In an effort to be inclusive to our non-binary and trans friends, we wanted to open it up to people of color, in general. I started thinking about the fact I didn’t know any statistics on their numbers in STEM and looked into numbers on the LGBTQ+ community as a whole; it just felt right to open it up to them, as well. As the rainbow is frequently used symbolically with the LGBTQ+ community, we felt like Color of STEM would be a fitting name to include all of us.

Many of my friends of color have had unfair experiences in their STEM related classes, especially in the lab, and I’ve also had these same experiences. We are viewed as less competent, treated differently in lab by other students, and have fewer opportunities. I’ve heard a few times now from different students that they were told to aim lower when they shared their goals with their professors but didn’t hear these statements towards their white counterparts. I wanted a safe space for students of color to celebrate their STEM goals and accomplishments, to share their concerns, to learn more about these injustices, and to just have fun. We were already having many of these conversations amongst ourselves so I wanted to make a formal group for it, just like WiMSE.

We got chartered in the fall and had our first event in February. We hosted a Cornbread and Chili Night with MIPS about impostor syndrome, something that disproportionately impacts people from marginalized communities.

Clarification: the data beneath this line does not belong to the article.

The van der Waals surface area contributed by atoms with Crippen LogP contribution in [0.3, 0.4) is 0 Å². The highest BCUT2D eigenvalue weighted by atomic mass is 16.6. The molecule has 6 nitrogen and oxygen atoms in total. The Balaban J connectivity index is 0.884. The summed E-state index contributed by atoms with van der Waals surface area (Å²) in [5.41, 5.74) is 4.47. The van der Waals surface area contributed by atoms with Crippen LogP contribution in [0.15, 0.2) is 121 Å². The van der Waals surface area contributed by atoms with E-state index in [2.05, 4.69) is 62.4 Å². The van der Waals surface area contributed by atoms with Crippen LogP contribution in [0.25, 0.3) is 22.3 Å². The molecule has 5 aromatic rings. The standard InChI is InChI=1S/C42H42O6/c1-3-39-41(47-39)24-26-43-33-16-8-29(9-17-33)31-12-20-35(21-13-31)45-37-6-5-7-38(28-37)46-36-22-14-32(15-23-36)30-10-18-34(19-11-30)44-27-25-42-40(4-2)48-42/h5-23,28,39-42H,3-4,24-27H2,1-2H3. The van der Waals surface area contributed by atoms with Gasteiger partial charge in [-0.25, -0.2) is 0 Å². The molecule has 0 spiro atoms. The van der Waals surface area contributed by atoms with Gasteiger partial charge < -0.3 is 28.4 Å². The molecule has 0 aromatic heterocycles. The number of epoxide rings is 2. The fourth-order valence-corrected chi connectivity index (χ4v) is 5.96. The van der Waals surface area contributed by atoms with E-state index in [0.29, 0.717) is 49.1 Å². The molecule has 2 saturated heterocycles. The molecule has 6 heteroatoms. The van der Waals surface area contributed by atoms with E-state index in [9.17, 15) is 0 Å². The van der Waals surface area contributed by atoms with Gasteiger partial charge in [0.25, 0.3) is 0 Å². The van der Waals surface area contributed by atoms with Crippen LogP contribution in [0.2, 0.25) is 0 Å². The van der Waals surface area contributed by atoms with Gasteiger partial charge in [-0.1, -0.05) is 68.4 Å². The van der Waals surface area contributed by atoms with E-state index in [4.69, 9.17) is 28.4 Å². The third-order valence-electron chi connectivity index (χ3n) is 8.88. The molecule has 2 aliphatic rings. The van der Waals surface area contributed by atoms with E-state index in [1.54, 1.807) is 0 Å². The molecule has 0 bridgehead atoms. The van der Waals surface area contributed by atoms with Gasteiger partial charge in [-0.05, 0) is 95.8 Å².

I’m excited to continue to build our community, support one another, and grow together.

 

Q: Seniors are close to wrapping up another month in their last semester! What will you miss most about St. Kate’s?

Peace: I am going to miss the people so much. I’ve built so many wonderful relationships with other students, faculty, and staff and it’s going to be weird not running into a friendly face wherever I’m going and getting a hug from them. I will miss being able to collapse on that comfy couch in MIPS and just chatting about anything and everything with the students and staff there. I’m going to miss the late night study sessions in the Center for Women filled with so many laughs and tears, “positive procrastination” and the dance lessons with Johara. I’m going to miss being surrounded by so many wonderful, smart women in my STEM world; white men dominate the world of physics and engineering so it will be rare to work with someone that looks like me (for now!)

 

Q: If you could talk to first-year Peace what would you advise her?